On a Christmas Day visit with service members at a Hawaii military base, the president thanked troops for their sacrifices during more than a decade of "continuous war."
"We still have some very difficult missions around the world," Obama said, noting the role U.S. forces will continue to play in Iraq and Afghanistan in assisting local security forces, as well as helping to deal with the Ebola outbreak in Africa. "But the world is better, it's safer, it's more peaceful, it's more prosperous and our homeland is protected because of you and the sacrifices [you make] each and every day."
"So on a day when we celebrate the Prince of Peace and many of us count our blessings, one of the greatest blessings we have is the extraordinary dedication and sacrifices you all make. We could not be more thankful. I know I speak for everyone in the entire country when I say, we salute you."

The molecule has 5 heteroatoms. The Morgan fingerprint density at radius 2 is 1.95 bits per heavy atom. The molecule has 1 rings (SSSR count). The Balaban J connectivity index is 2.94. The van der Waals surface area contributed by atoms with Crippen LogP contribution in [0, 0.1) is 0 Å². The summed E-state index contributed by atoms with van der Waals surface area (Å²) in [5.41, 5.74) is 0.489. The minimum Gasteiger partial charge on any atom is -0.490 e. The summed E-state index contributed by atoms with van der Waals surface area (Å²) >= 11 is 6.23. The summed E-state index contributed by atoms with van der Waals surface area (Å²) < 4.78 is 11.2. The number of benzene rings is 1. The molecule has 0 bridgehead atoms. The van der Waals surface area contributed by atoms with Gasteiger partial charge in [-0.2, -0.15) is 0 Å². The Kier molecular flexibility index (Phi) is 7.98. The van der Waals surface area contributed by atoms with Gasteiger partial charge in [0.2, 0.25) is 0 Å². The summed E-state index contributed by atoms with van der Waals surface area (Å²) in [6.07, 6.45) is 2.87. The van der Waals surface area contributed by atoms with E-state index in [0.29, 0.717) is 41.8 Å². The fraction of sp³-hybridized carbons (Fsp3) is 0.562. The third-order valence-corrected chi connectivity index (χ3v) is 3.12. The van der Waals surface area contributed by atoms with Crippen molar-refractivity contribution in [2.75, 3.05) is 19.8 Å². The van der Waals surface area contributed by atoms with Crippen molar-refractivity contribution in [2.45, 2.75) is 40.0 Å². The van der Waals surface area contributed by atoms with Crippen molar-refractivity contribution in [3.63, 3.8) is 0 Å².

The president's Christmas afternoon trip to Marine Corps Base Hawaii is an annual ritual, but had added significance this year with the coming milestone in the U.S. fight against terrorism. After year's end, the up to 10,800 troops that could remain in Afghanistan will transition from a combat role to a training and assistance role.
The base is on the Mokapu Peninsula on the eastern end of the island of Oahu, a five-minute drive from the Obamas' vacation rental in nearby Kailua.
Before Christmas Eve dinner on Wednesday, Obama also phoned deployed service members from each branch of the military to thank them for their service. And Vice President Joe Biden, who had been spending the holiday week at home in Delaware, visited patients at the
The first family began their day by opening presents and singing Christmas carols at their vacation residence, according to the White House. Later, they spent more than two hours on the beach at nearby Bellows Air Force Station.
The Obamas arrived in Hawaii late last Friday for their annual year-end visit to the president's birth state. He's due to depart for Washington on Jan. 4, just in time for the start of the new congressional session.